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Transforming Drug Development


January 20, 2010 | Special Report | As we embark on a new year and a new decade, there’s not much doubt what biotech and pharma companies are wishing for: the ability to more accurately and expeditiously develop safe new drugs, ideally tailored (through companion diagnostics or patient stratification) to responsive segments of the population. In this issue of Bio•IT World, we present a collection of reports and interviews that showcase a variety of projects, people, and approaches that might bear fruit.

The cover features Andrew Hopkins, a chemist and informaticist who left his high-profile position at Pfizer to join an exciting new research center in the appropriately-named City of Discovery, at the University of Dundee in Scotland. Hopkins, best known for his work on the druggable genome, shares ideas for improving the efficiency of drug development by applying “a plethora of informatics methods to the concept of information-driven drug discovery” [see page 27].

Another organization touting the central role of informatics is Centocor, the research arm of Johnson & Johnson, where Eric Perakslis and colleagues have designed and deployed TranSMART, a rich knowledgebase developed with a company called Recombinant, which is winning admirers within the company and potential partners beyond [see page 33].

The end goal of all this technology is to identify drugs faster, cheaper, and better, but sometimes the real world cruelly intervenes. The fate of a promising heart drug called DG051 is in limbo following the decision of Iceland’s deCODE Genetics to file for bankruptcy, but the story of its rapid development and successful entry into the clinic is a valuable one, not least for showcasing the gene-to-structure capabilities of Seattle’s Emerald BioStructures [see page 24].

Avila Therapeutics is a Boston-based pharma that is placing a huge bet on covalent, irreversible inhibitors, which it sees as the key to new therapeutics. The improved specificity and pharmacological properties afforded by covalent drugs could speed passage through the clinic. Avila has two compounds on course to enter the clinic later this year [page 36].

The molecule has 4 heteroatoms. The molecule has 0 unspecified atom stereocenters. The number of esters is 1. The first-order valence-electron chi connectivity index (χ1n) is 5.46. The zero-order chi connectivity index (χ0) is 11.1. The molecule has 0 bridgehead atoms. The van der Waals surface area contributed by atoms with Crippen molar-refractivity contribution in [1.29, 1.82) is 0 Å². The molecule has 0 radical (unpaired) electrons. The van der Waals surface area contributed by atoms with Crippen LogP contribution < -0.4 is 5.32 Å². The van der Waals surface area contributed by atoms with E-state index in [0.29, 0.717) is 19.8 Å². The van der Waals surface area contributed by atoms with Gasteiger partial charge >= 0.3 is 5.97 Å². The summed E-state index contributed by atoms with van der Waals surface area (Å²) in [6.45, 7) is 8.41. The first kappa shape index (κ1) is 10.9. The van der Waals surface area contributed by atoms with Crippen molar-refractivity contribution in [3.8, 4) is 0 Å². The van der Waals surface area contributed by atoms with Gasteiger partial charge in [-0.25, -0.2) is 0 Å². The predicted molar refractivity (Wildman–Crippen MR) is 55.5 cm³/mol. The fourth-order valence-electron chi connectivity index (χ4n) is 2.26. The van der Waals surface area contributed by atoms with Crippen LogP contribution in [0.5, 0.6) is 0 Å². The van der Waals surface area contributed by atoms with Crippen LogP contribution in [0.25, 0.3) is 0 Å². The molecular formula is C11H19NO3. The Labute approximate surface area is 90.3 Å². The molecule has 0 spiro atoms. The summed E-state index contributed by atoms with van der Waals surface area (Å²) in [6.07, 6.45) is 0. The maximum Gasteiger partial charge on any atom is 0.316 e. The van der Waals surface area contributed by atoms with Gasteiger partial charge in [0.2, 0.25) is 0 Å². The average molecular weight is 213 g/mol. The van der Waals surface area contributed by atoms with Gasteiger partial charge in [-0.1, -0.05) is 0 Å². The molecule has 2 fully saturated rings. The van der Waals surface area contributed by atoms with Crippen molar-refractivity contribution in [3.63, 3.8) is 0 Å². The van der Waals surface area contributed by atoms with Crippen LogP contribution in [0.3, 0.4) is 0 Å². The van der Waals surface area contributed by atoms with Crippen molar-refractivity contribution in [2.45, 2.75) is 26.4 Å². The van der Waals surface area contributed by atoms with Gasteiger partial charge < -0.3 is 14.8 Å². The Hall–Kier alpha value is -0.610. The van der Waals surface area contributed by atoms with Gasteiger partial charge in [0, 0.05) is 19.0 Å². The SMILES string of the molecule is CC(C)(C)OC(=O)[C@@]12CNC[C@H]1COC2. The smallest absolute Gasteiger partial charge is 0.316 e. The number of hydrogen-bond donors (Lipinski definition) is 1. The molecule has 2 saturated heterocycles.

In India, the Open Source Drug Development initiative is marshalling hundreds of researchers to help in the battle to develop drugs for infectious diseases such as tuberculosis, where the medical need far outstrips the perceived commercial opportunity [see page 32]. Another promising collaborative endeavor is taking place in the Arizona desert (OK, Tucson), where the Critical Path Institute is starting to earn results in biomarker validation and other areas, working with pharma partners and the Food and Drug Administration [see page 35]. Elsewhere in this issue [see page 5], we look at The Pistoia Alliance, a promising pharma-initiated consortium for research informatics and pre-competitive information sharing.

We round out this report with pieces on Accelrys [see page 26], which is seeing strong interest in its software service capabilities, particularly in the area of biologics. And Ryan DeBeasi reports from CHI’s Discovery on Target [see page 38]. Elsewhere in this issue, the Russell Transcript [see page 46] looks at Tessella, the British-based informatics consultancy.

Like the aforementioned, we hope that some of these initiatives and approaches do indeed begin to transform drug development in 2010, and we look forward to highlighting further examples throughout the year.

Kevin Davies
Allison Proffitt
John Russell


This article also appeared in the January-February 2010 issue of Bio-IT World Magazine.
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